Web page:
Tenant moving out end of July and the bath has a good amount of mildew. This is my first rental and first turn so I'm trying to nail down the best strategy for standardizing bath design to prevent mildew, reduce risk of damage, and make cleaning easier.
After a lot of reading the forums, below is what I'm planning to have done.
Main questions for the forums are:
1) am I missing anything?
2) should I change the plan somehow?
3) should I replace the ceiling drywall? If so, with what?? Hardibacker or drywall? Currently has problems with mildew, paint bubbles, etc.
4) Is the estimated cost between 1,500-2,000 with a contractor doing the work?
- remove existing tile
- remove drywall in surround and window area to the ceiling
- replace drywall with hardibacker redgard hardibacker large porcelain tiles (16x16, 12x24) with smallest grout spacing possible
- highest quality caulk that is mildew-resistant
- tile floors, 4" base/behind/beside toilet, in addition to tub surround all the way to ceiling
- angle tiles away from block window
- re-install shower curtain rod
- replace fan/light with higher-performance model with humidity sensor
- inspect fan ventiliation to confirm vent going through ceiling
- inspect bath, sink, toilet plumbing and waste drainpipes
- add quarter turn water shut-off valve
- replace bath fixtures to single stem handle
- replace bath drain with grid drain
@Paul S. I would repaint the entire room with mildew resistant paint. I would also make sure the fan turns on when ever the light in the room is turned on.
Yes, I would completely demo this bathroom, minus the tub and toilet if both are in good shape. Then for the drywall, you should use greenboard for majority, then for the tile surround, hardiback or durorock. Tile & Grout size doesn't matter as long as its done well. Yes, for the caulk and like @Sean Carroll mentioned, use mildew resistant paint. For the floor, I would use luxury vinyl plank. I absolutely love it. Its easy to install, durable, most have a warranty and is less costly to replace if it gets damaged. Slip and mildew resistant.
Then yes, I would also change out the exhaust fan as well to properly vent the area.
My experience for this kind of remodel, the cost is usually in the $3k - $4k range.
• Minor plumbing & electric
• New drywall and durorock
• New tile
• New flooring
• New Vanity and Faucet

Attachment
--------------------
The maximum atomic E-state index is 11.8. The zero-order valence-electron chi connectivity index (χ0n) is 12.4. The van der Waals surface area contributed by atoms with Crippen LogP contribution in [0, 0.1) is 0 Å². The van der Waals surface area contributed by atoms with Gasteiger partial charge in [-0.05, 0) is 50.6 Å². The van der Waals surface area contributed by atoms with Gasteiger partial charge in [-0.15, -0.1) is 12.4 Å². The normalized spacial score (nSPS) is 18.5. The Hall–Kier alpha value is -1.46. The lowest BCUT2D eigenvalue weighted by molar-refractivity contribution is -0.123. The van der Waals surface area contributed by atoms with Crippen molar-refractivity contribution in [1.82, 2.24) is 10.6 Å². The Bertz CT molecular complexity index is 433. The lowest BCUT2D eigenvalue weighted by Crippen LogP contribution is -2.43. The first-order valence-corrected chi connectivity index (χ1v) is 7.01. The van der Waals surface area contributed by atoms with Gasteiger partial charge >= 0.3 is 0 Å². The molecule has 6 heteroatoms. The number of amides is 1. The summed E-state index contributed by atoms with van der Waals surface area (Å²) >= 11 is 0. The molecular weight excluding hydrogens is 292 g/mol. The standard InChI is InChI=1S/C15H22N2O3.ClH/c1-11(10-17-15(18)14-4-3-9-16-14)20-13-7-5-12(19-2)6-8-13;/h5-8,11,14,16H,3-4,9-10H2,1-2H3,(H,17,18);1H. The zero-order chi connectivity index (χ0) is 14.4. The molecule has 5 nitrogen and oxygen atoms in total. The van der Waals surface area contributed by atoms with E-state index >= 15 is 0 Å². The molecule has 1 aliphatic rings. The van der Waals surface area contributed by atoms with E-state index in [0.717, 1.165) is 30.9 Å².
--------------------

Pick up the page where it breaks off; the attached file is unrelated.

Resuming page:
• New exhaust fan
• New baseboards
While most of this is inexpensive to replace, installing the tile can add up along with materials. However prices vary from state to state and even city to city, so I would get a few bids.
I've renovated quite a few of these old baths. Those big windows in the shower are very poorly placed... they ALWAYS end up leaking at the sill creating all kinds of wet rot inside the wall, plus they're a privacy problem.
We replaced them with a "gun slit" approx. 30"-48" wide and 6"-10" high, centered in the wall. You can use a jalousie style window to use the entire opening for ventilation, a cheaper slider for half the area, or glass block as you have now.
Lack of ventilation is clearly causing your mold/mildew problem, so a functioning window will help, and the larger the opening the better.
It does require a match on the exterior finish material to fill in the size difference, but these baths are always on the side or rear of the house, so it's not very noticeable.
The fact that it's a different size and more contempo-looking than the older original windows, isn't a compromise on esthetics, either. It just looks like you made an upgrade... adds a bit a character.
One other consideration, if you install a high-CFM exhaust fan, consider moving it away from the shower, like over the toilet. Otherwise it can create an uncomfortable draft on anyone using the tub/shower.
I like many of the suggestions above and agree that it will probably cost around $3000.
I very want to emphasize the fact that, as with many tenant related improvements, making something foolproof is sometimes as important as anything else you do. You MUST make it so they are forced to turn on the fan whenever they turn on the light and should actually check during your periodic inspections that they haven’t disconnected the fan motor. Tenants don’t give a crap about keeping your place dry and seem to hate that fan like the plague....